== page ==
A subschema is a database view that filters or organizes all data to reflect what is visible to a specific user or application. When building applications, software developers use subschemas to access only a narrow portion of a broader database. An example of a definition for a subschema might include:
- A unique subschema name
- The name of the schema from which it is derived
- One or more record types/views
- One or more set types/views
Schema vs. subschema
A schema is the structure of a database system written in a formal language, and a subschema adds restrictions to the structural properties it inherits from a schema. Much like a parent/child relationship, one schema can have multiple subschemas, but one subschema can only be attributed to one schema. A subschema is also not unique to any particular application since more than one application can use the same subschema.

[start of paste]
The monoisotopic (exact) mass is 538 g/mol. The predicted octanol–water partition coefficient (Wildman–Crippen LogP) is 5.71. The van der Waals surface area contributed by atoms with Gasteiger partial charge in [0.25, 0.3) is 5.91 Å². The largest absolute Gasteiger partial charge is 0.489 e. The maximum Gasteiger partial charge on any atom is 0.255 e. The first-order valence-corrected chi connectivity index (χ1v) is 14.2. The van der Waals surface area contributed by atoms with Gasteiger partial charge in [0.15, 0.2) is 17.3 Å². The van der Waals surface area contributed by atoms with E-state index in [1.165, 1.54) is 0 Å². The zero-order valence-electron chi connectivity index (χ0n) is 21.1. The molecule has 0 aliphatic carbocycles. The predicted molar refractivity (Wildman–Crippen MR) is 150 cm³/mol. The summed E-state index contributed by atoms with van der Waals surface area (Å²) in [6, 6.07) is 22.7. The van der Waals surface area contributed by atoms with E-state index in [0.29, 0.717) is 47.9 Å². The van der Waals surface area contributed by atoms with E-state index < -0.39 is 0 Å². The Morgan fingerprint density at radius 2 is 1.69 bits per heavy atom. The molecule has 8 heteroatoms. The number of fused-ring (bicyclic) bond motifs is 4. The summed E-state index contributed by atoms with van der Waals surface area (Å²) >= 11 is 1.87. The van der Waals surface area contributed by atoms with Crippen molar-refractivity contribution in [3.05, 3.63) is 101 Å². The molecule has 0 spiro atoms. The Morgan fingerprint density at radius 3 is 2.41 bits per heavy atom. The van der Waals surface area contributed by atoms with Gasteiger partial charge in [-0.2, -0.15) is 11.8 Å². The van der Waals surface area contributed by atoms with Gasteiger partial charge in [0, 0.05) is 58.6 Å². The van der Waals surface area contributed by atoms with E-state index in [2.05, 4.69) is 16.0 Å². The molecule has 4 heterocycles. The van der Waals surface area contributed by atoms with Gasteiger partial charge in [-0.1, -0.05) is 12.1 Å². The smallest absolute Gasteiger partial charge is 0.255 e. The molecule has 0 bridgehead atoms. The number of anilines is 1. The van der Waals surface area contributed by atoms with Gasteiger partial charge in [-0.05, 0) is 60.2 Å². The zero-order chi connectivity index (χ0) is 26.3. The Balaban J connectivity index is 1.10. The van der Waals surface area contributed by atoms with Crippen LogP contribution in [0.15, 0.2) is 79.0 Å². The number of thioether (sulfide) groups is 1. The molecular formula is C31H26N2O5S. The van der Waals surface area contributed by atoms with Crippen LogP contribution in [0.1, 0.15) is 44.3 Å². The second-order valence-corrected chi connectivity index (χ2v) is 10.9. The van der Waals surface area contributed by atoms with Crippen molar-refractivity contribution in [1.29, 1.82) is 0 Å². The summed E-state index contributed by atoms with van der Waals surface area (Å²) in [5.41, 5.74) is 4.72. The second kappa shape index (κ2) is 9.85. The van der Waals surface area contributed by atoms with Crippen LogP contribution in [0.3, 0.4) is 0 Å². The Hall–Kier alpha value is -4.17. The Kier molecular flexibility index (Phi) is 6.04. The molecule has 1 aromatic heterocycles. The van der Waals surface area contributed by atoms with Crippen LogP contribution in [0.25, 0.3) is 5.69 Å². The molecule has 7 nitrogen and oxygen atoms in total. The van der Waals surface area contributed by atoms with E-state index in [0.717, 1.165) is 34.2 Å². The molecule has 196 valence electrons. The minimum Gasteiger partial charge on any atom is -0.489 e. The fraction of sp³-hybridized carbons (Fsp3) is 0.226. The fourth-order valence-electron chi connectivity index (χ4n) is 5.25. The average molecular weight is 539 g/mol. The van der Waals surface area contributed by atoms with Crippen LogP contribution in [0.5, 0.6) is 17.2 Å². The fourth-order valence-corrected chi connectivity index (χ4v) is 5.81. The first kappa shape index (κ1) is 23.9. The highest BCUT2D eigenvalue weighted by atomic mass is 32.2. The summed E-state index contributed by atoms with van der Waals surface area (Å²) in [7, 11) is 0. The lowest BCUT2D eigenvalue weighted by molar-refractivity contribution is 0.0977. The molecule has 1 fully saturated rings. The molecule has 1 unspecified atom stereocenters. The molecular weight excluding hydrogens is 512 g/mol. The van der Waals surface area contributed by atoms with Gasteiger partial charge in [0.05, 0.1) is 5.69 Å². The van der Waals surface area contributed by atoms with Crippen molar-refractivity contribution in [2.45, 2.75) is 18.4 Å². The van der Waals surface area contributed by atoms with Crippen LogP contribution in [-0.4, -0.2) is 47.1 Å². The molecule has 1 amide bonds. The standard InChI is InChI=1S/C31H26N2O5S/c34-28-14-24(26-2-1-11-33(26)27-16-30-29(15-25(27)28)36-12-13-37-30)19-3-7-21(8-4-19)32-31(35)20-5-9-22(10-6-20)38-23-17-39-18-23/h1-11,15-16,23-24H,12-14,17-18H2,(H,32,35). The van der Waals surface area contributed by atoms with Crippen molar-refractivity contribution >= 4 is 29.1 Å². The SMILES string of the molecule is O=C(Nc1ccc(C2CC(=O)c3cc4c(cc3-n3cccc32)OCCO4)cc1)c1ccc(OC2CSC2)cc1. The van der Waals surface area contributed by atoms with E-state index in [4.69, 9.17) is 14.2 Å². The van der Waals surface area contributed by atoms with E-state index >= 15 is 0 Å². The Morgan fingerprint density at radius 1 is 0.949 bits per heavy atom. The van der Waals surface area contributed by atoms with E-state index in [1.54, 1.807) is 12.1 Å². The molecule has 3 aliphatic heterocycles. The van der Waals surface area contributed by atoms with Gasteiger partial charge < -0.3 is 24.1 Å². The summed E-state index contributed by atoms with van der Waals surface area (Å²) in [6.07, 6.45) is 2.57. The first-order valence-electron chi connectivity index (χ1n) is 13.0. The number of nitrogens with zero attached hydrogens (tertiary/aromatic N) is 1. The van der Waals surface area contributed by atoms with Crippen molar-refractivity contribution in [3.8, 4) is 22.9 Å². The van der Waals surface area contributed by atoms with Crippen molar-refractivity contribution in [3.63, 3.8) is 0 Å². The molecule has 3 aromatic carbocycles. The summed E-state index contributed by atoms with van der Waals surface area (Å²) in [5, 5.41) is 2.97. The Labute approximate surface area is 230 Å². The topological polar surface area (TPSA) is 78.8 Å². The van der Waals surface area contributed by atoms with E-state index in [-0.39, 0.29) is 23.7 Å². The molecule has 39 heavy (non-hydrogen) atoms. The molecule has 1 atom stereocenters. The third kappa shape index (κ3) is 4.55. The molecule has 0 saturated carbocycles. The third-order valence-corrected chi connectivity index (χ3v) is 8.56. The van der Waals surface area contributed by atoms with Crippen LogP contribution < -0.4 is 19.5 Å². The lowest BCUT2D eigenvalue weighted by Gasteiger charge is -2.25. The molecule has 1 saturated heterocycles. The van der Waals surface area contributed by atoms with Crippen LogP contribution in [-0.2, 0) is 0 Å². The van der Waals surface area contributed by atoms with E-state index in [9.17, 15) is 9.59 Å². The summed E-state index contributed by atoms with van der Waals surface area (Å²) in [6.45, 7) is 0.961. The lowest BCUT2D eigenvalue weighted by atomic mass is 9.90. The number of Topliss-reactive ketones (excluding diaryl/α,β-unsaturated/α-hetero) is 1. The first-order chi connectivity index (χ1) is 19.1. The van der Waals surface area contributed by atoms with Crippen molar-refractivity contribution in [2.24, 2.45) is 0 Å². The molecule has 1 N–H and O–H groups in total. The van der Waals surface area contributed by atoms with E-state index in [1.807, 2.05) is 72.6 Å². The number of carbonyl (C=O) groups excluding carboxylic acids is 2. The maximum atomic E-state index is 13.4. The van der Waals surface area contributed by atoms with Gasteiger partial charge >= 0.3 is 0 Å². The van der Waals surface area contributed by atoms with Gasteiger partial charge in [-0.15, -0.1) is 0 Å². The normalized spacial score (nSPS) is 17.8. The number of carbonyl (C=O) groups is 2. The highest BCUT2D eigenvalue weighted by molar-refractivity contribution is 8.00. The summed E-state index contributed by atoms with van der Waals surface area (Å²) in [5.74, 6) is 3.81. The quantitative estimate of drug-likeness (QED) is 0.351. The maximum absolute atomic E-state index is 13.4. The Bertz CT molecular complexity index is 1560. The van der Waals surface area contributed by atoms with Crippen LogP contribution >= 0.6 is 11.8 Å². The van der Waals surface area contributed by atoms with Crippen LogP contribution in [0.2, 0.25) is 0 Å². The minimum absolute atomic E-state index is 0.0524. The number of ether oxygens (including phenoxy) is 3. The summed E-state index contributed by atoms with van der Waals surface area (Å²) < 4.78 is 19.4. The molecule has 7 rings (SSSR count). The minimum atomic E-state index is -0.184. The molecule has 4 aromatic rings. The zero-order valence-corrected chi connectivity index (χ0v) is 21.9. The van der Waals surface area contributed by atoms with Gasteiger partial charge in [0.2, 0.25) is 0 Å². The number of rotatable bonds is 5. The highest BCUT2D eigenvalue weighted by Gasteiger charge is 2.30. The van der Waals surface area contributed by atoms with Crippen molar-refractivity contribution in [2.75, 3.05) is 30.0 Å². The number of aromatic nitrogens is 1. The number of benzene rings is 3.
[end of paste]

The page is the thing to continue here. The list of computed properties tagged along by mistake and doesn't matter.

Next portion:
Subschemas are beneficial because they exclude data that isn’t directly relevant to a particular task or application, so it’s easier to focus on what’s important. They are also beneficial for security because administrators can restrict the visibility of sensitive information and the functions that can be performed on different subschemas.